• Be sensitive to my time. Our customer satisfaction research shows that time related elements (e.g. quickness reaching a rep, answers without being placed on hold, or timeliness of follow up) are a growing driver of customer satisfaction across many customer segments. There were long gaps of time between responses that left me wondering what was happening on the other end. A quick statement to let me know what was going on, or to give me a time frame would have eased my anxiety and impatience.
  • Don’t just tell me what you did; tell me what I can expect. The on-line rep told me that she submitted the paperwork, but I had to guess what that meant. My initial thought was that I might have to wait on-line while it was processed. Rather than anticipating my questions, I was left having to pull it out of her.
  • Courtesy and friendliness are sometimes more important in text than on the phone. CSRs in a call center have the inflection of their voice to communicate a courteous tone, but written communication can take on an abrupt feeling when it’s void of courtesy. Adding a “please” when making a request or using the customers name (especially when they use yours) can turn a black and white exchange into a pleasant conversation.
  • Make sure you’ve answered all my questions. At the end of the chat I was left wondering if it was over. By asking if I had any other questions, it would have clued me in that the issue was resolved while offering to go the extra mile and help with other needs.

Here’s the transcript again, but I’ve rewritten it the way I would have appreciated experiencing it:

Mitzi: Thank you for contacting ORGANIZATION. How may I assist you today?
Tom: Hi Mitzi. I’m wondering how I can get my wife’s name added to my account. I started sponsorship before I was married, but now we are both involved in sponsoring our child and I’d like her name included.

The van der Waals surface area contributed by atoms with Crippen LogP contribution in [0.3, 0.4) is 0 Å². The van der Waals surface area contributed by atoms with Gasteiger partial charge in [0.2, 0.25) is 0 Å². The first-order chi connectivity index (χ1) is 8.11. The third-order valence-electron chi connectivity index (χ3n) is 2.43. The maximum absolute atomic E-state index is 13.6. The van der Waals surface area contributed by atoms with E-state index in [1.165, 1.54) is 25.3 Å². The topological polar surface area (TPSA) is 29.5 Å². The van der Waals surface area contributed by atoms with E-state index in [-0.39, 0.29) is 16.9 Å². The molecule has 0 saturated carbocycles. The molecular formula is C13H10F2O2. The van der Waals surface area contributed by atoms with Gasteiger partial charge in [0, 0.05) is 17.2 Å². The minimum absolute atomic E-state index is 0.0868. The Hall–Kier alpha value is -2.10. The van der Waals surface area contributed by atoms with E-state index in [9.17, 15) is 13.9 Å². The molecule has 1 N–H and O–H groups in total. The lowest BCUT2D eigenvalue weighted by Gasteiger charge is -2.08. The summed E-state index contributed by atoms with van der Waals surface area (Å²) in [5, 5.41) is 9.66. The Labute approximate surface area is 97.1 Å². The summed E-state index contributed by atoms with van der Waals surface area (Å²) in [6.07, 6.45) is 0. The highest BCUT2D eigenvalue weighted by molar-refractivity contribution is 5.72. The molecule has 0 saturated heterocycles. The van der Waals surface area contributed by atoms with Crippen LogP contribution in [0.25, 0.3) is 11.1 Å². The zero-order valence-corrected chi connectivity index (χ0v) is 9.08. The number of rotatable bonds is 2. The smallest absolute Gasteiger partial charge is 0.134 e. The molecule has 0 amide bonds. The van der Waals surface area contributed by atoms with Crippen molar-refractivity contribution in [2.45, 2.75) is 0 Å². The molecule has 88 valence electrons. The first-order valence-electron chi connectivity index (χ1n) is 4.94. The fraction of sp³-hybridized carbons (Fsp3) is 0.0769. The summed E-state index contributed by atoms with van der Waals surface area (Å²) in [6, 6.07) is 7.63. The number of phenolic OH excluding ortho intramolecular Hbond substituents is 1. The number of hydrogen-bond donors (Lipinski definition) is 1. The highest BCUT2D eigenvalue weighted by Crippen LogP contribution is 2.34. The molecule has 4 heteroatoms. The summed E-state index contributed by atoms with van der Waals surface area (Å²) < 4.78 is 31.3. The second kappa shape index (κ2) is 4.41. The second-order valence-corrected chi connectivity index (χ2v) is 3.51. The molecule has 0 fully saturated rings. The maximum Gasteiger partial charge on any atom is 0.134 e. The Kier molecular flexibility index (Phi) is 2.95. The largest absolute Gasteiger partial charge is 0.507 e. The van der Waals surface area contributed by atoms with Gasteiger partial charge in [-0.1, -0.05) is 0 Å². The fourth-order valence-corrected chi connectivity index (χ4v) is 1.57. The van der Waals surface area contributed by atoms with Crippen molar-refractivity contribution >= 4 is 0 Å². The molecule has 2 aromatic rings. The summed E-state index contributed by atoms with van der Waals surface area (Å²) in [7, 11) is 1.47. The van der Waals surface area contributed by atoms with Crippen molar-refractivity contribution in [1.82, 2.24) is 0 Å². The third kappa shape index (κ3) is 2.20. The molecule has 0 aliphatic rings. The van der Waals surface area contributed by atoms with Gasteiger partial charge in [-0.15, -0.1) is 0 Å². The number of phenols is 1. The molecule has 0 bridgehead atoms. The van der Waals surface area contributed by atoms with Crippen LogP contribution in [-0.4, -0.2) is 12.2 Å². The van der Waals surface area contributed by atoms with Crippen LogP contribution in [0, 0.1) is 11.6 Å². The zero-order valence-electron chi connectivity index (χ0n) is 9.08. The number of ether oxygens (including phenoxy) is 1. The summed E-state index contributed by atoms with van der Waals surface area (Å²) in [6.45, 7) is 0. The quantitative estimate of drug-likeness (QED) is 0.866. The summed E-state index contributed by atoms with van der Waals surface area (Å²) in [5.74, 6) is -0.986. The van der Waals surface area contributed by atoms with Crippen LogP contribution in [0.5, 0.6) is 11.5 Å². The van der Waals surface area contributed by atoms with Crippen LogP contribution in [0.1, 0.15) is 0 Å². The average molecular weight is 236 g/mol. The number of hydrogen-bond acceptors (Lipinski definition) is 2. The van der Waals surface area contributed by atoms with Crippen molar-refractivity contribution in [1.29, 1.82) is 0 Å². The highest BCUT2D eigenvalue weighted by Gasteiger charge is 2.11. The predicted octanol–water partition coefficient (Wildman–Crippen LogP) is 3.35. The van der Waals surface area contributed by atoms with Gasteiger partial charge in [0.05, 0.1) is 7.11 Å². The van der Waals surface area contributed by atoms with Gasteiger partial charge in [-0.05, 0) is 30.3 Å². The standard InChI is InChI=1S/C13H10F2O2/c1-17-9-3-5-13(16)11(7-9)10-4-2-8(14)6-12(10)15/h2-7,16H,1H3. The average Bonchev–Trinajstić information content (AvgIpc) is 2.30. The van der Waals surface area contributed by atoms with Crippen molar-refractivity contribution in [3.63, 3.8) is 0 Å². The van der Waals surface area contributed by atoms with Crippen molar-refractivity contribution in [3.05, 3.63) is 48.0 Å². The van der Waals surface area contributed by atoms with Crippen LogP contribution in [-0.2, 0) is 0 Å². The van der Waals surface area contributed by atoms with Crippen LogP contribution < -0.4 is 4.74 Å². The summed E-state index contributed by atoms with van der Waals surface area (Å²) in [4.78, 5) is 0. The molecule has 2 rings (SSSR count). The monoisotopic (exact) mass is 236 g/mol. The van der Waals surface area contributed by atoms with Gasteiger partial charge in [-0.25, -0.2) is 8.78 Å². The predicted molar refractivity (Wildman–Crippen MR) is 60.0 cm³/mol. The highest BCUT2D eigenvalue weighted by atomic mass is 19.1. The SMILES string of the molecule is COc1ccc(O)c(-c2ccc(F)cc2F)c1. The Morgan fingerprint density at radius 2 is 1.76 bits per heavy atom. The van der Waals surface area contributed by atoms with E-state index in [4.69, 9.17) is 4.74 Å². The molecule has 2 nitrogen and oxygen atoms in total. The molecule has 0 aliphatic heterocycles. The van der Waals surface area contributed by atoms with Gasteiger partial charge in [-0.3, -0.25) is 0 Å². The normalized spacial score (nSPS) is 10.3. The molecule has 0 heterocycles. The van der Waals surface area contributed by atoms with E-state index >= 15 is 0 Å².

Mitzi: I am happy to assist you with that! And, congratulations on getting married!Please bear with me. It will take a few minutes to access your account and the appropriate forms.
Mitzi: Thanks for waiting, Tom. May I please have your wife’s name?
Tom: Wendy.
Mitzi: Thank you. It will take me 5 minutes or so to fill out the appropriate forms.
Mitzi: Sorry for the delay. I am still working on this, just a moment.
Mitzi: I appreciate your patience. I submitted the paper work on this. You should see the change gradually… in the next 4 to 6 weeks everything should have her name on it.
Tom: Great. Thanks!
Mitzi: Any other questions I can answer for you, Tom?
Tom: No. Wonderful. Thanks for your help!
Mizti: Thank you for chatting with me, and for you and Wendy sponsoring a child. I welcome your feedback. Please click here to complete a 15 second survey.

A few extra words and sentences, properly placed, can turn a cut-and-paste chat experience into one that is personable, friendly, professional and polite.

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The Call Center as Social Media Outpost